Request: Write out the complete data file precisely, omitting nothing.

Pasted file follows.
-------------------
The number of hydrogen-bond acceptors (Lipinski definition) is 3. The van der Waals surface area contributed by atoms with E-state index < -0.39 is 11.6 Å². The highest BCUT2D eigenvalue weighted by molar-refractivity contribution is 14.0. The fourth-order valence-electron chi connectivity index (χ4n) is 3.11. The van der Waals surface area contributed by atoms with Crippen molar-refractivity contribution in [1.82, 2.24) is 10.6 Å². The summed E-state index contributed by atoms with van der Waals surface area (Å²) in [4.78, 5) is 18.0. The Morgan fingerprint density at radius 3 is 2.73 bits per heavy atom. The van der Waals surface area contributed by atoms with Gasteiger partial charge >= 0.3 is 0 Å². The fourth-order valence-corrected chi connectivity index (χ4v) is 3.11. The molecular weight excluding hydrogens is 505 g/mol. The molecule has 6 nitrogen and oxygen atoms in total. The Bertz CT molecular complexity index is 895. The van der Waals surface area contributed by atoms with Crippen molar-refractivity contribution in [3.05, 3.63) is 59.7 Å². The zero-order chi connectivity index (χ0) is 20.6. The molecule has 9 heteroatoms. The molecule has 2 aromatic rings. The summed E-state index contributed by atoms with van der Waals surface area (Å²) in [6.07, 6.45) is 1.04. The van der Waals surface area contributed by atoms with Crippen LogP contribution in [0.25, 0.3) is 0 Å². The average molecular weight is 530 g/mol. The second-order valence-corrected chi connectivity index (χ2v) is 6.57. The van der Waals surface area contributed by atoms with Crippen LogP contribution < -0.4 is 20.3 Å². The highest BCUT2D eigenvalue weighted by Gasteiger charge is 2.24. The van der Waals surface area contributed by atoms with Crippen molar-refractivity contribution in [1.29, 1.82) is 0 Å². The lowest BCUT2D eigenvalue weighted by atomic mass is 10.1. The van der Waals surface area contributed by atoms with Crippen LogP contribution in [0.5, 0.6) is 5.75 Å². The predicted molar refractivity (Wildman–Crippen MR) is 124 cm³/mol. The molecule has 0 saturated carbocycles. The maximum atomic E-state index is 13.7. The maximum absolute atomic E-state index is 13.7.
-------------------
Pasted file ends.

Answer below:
The number of hydrogen-bond acceptors (Lipinski definition) is 3. The van der Waals surface area contributed by atoms with E-state index < -0.39 is 11.6 Å². The highest BCUT2D eigenvalue weighted by molar-refractivity contribution is 14.0. The fourth-order valence-electron chi connectivity index (χ4n) is 3.11. The van der Waals surface area contributed by atoms with Crippen molar-refractivity contribution in [1.82, 2.24) is 10.6 Å². The summed E-state index contributed by atoms with van der Waals surface area (Å²) in [4.78, 5) is 18.0. The Morgan fingerprint density at radius 3 is 2.73 bits per heavy atom. The van der Waals surface area contributed by atoms with Gasteiger partial charge >= 0.3 is 0 Å². The fourth-order valence-corrected chi connectivity index (χ4v) is 3.11. The molecular weight excluding hydrogens is 505 g/mol. The molecule has 6 nitrogen and oxygen atoms in total. The Bertz CT molecular complexity index is 895. The van der Waals surface area contributed by atoms with Crippen molar-refractivity contribution in [3.05, 3.63) is 59.7 Å². The zero-order chi connectivity index (χ0) is 20.6. The molecule has 9 heteroatoms. The molecule has 2 aromatic rings. The summed E-state index contributed by atoms with van der Waals surface area (Å²) in [6.07, 6.45) is 1.04. The van der Waals surface area contributed by atoms with Crippen LogP contribution in [0.25, 0.3) is 0 Å². The average molecular weight is 530 g/mol. The second-order valence-corrected chi connectivity index (χ2v) is 6.57. The van der Waals surface area contributed by atoms with Crippen LogP contribution < -0.4 is 20.3 Å². The highest BCUT2D eigenvalue weighted by Gasteiger charge is 2.24. The van der Waals surface area contributed by atoms with Crippen molar-refractivity contribution in [1.29, 1.82) is 0 Å². The lowest BCUT2D eigenvalue weighted by atomic mass is 10.1. The van der Waals surface area contributed by atoms with Crippen LogP contribution in [0.5, 0.6) is 5.75 Å². The predicted molar refractivity (Wildman–Crippen MR) is 124 cm³/mol. The molecule has 0 saturated carbocycles. The maximum atomic E-state index is 13.7. The maximum absolute atomic E-state index is 13.7.